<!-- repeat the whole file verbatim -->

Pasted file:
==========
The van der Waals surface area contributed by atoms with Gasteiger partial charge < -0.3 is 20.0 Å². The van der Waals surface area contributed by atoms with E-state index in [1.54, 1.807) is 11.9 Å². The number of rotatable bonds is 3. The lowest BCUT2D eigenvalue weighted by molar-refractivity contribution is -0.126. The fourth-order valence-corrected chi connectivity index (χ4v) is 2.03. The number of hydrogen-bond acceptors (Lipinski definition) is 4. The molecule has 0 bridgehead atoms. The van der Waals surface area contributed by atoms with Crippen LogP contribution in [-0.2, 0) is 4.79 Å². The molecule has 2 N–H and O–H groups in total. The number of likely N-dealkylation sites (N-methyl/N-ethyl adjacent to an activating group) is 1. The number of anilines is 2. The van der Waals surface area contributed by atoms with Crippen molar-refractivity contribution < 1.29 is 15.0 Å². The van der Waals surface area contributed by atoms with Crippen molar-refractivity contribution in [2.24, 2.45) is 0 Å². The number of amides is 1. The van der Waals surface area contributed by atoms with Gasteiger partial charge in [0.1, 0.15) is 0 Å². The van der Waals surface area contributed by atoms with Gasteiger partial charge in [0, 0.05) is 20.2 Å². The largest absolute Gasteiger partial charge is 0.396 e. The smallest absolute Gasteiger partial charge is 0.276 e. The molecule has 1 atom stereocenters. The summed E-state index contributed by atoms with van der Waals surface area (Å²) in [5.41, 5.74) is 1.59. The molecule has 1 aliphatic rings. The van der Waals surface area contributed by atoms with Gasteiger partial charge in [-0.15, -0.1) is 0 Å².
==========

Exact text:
The van der Waals surface area contributed by atoms with Gasteiger partial charge < -0.3 is 20.0 Å². The van der Waals surface area contributed by atoms with E-state index in [1.54, 1.807) is 11.9 Å². The number of rotatable bonds is 3. The lowest BCUT2D eigenvalue weighted by molar-refractivity contribution is -0.126. The fourth-order valence-corrected chi connectivity index (χ4v) is 2.03. The number of hydrogen-bond acceptors (Lipinski definition) is 4. The molecule has 0 bridgehead atoms. The van der Waals surface area contributed by atoms with Crippen LogP contribution in [-0.2, 0) is 4.79 Å². The molecule has 2 N–H and O–H groups in total. The number of likely N-dealkylation sites (N-methyl/N-ethyl adjacent to an activating group) is 1. The number of anilines is 2. The van der Waals surface area contributed by atoms with Crippen molar-refractivity contribution < 1.29 is 15.0 Å². The van der Waals surface area contributed by atoms with Crippen molar-refractivity contribution in [2.24, 2.45) is 0 Å². The number of amides is 1. The van der Waals surface area contributed by atoms with Gasteiger partial charge in [0.1, 0.15) is 0 Å². The van der Waals surface area contributed by atoms with Gasteiger partial charge in [0, 0.05) is 20.2 Å². The largest absolute Gasteiger partial charge is 0.396 e. The smallest absolute Gasteiger partial charge is 0.276 e. The molecule has 1 atom stereocenters. The summed E-state index contributed by atoms with van der Waals surface area (Å²) in [5.41, 5.74) is 1.59. The molecule has 1 aliphatic rings. The van der Waals surface area contributed by atoms with Gasteiger partial charge in [-0.15, -0.1) is 0 Å².